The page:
Peloton Stock Falls After Misjudged Advertising Campaign

What happens when your company becomes a meme? Sometimes it’s very good, and other times it’s very, very bad.

Peloton’s holiday ad may still pay off for them, but as of now it’s been nothing but negative. The exercise-related company’s holiday-themed ad should have been innocent and innocuous — so what went wrong?

Peloton Misjudges the Political Temperature

It’s difficult to see how the ad made it past test audiences. The Peloton ad is simple, and it could be charming: a man gives his wife an exercise bike, and she uses it every day to lose weight, even sending thoughtful video logs to him. It’s healthy! It’s endearing!

But…

First: How many people are even interested in purchasing a $2,000+ exercise bike that has video? Not a lot. So, the Peloton ad already starts off in a privileged space, a space that alienated a lot of viewers. Not only was it a product too expensive for the average person, but it seemed unnecessarily luxurious.

That wasn’t the only issue. Another difficulty: the woman in the ad is already quite thin, and that didn’t track well with the audience. Essentially, the husband told his already thin wife that she needed to lose weight, and she readily agreed.

Ultimately, it was found to be more frustratingly humorous than endearing. To many, it’s just a rich couple doing rich couple things; people who are already fit trying to be more fit; and people who have way too much free time using that free time for their own vanity.

Here is the ad, for those who haven’t seen it:

Peloton Stock Falls After the Internet Goes After the Ad

Perhaps the impact of the meme is more interesting than anything about Peloton itself. The backlash after the ad caused the stock to drop by 15%, which is incredible when you consider that most of the people mocking the ad had never even heard of Peloton before, would never have purchased a Peloton, and will never be relevant to Peloton’s advertising.

People need to understand the power that the Internet now has over valuations. A single rumor through the Internet can cause a stock to completely crash. But it wasn’t just the ad, of course — it was also that it seemed as though Peloton had become radically divorced from reality. That’s never a good sign for any consumer-facing product.

Investor Skepticism Continues the Free Fall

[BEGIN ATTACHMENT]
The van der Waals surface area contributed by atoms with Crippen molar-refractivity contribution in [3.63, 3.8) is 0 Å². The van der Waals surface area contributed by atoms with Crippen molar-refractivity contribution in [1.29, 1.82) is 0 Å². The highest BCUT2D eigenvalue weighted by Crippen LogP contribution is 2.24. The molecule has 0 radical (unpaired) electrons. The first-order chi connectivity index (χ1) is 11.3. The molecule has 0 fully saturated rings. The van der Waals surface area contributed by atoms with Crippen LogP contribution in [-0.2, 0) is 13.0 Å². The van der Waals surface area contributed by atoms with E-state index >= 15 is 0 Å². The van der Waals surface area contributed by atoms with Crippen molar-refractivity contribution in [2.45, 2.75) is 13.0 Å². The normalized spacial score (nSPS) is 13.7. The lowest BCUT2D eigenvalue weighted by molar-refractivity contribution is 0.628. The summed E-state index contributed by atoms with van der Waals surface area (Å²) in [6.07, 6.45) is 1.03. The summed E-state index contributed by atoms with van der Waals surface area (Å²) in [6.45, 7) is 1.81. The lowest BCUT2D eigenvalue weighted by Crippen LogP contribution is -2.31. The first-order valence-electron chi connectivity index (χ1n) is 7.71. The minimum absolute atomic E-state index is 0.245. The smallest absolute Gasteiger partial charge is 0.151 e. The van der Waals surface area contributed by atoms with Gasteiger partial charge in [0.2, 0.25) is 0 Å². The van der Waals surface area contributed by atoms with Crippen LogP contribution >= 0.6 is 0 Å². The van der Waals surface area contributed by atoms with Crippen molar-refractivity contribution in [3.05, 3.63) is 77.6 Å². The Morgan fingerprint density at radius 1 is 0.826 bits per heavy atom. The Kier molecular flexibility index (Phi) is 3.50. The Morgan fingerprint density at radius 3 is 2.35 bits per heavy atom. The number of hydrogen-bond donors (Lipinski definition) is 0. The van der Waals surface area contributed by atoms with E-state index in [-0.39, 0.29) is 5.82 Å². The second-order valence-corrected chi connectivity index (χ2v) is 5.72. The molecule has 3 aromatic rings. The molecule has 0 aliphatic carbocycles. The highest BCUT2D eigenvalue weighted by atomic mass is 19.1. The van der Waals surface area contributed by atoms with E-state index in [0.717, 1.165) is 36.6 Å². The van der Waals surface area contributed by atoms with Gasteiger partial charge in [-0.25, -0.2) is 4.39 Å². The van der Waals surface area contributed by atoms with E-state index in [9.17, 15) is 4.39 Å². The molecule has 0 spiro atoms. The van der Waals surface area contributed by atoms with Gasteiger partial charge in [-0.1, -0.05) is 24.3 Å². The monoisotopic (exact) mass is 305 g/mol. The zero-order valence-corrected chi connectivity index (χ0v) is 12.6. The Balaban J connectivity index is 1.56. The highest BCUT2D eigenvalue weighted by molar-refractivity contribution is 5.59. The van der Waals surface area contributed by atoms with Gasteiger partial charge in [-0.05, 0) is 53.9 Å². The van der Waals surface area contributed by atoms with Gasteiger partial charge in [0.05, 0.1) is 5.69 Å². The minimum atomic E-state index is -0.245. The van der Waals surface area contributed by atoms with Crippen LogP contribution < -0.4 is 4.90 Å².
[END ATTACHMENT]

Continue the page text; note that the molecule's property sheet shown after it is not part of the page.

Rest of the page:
After the initial fall due to the ad, an article valued Peloton at $5 a share. That may be unnecessarily skeptical, but it is something that had an impact on the stock price, which is another thing that people have to consider. Rumors about stock price can also strongly impact stock price.

At this point, Peloton could rise or continue to fall, and it’s going to largely depend on public sentiment. People need to regain their confidence that the brand understands what it’s doing before they start investing. And whether the company has good fundamentals or not is still up to debate.

What is obvious is that Peloton’s stock is suffering and it’s likely to suffer for some time in the future.

A Way Forward for Peloton

Some analysts argue that this may not ultimately be bad for Peloton, as (at very least) the ad did catapult the company into public consciousness. While Peloton is a large business with many subscribers, it still does create niche products that are aimed at the upper end of middle class. A lot of people hadn’t ever heard of Peloton before the Internet blitz, and they’re going to think about Peloton automatically now when they think about similar products.

For Peloton, it’s important that they show that they do understand their audience, and they understand the way that the market is shifted. Many people are looking to get fit, and they are looking for products they can use in their own home. In the case of Peloton, the problem wasn’t necessarily the product, but rather the tone that they struck. If they can get a better tone (and assure their shareholders that they’re committed to the new direction), the stock may yet rebound.

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These content links are provided by Content.ad. Both Content.ad and the web site upon which the links are displayed may receive compensation when readers click on these links. Some of the content you are redirected to may be sponsored content. View our privacy policy here.

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